Westmoreland Waterford Open Crimped Sweetmeat Compote or Footed Candy Dish - 5-1/2", Westmoreland Waterford Line 1932, #WF-52, 1979
This Westmoreland pattern was originally known as Wakefield but since the late 1950's it is more popularly known as Waterford with the same Line Number 1932. This pattern, with the Ruby staining, was produced from 1962 until about 1981.
Condition: no chips, cracks, stains, cloudiness, repairs, or dings, The Ruby staining is a little light along the seam lines but in doing research I found this to be not unusual. The last picture shows a few light specks of missing stain. I don't see or feel any other issues. Due to the stain being so fragile, it has become very difficult to find pieces with the staining all intact. This piece is signed on the bottom of the foot and I imagine the signature is the name of the person that did the stain. Signed (1979) K. Clayton. I did not notice it was signed until I saw the picture I had taken from the bottom side. Staining is accomplished by hand, using a brushed on chemical compound and it is very tedious work.
FLASHED OR STAINED? Most of the time when pieces like this or even EAPG items from early 20th century are listed, they are referred to as FLASHED. The term should be called STAINED. Flashing is when a light layer of glass is laid over a contrasting color. In the case of staining, a chemical solution is hand painted on areas of the cooled glass to decorate and enhance the pattern and then the piece is re-fired so the staining becomes permanent. People have used "flashed" and "stained" interchangeably, some think that flash & stain were the same process by different names, but they really aren't. The process is properly called staining, whether the glass is new or old. There is a website that goes into this process and also has information concerning cased, flashed, and plated glass. Just GOOGLE (flashed stained cased glass) for more information.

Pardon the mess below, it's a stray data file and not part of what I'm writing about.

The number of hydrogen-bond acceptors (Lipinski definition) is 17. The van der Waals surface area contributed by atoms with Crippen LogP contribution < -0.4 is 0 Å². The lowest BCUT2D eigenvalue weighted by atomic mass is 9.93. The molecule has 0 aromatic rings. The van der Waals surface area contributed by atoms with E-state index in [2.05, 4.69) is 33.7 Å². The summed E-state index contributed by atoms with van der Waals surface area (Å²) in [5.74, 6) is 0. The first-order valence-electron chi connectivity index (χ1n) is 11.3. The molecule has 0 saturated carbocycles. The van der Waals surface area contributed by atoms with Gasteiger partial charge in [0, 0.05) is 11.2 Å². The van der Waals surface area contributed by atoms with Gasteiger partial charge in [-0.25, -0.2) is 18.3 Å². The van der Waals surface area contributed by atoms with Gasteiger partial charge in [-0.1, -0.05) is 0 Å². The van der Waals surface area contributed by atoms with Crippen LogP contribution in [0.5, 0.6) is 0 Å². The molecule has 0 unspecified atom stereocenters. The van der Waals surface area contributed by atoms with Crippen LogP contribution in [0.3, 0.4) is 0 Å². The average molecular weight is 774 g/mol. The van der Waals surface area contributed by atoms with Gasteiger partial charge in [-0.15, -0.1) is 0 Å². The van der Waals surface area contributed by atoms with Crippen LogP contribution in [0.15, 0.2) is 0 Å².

SIZE: 5-1/2" across X 4-5/8" Tall
References: Page 190 and 193, picture and description, "Westmoreland Glass The Popular Years 1940 - 1985" by Lorraine Kovar, Copyright 2004.
Overall this is a nice item to add to your collection.
Thanks for looking. Enjoy your day and don't let this one get away!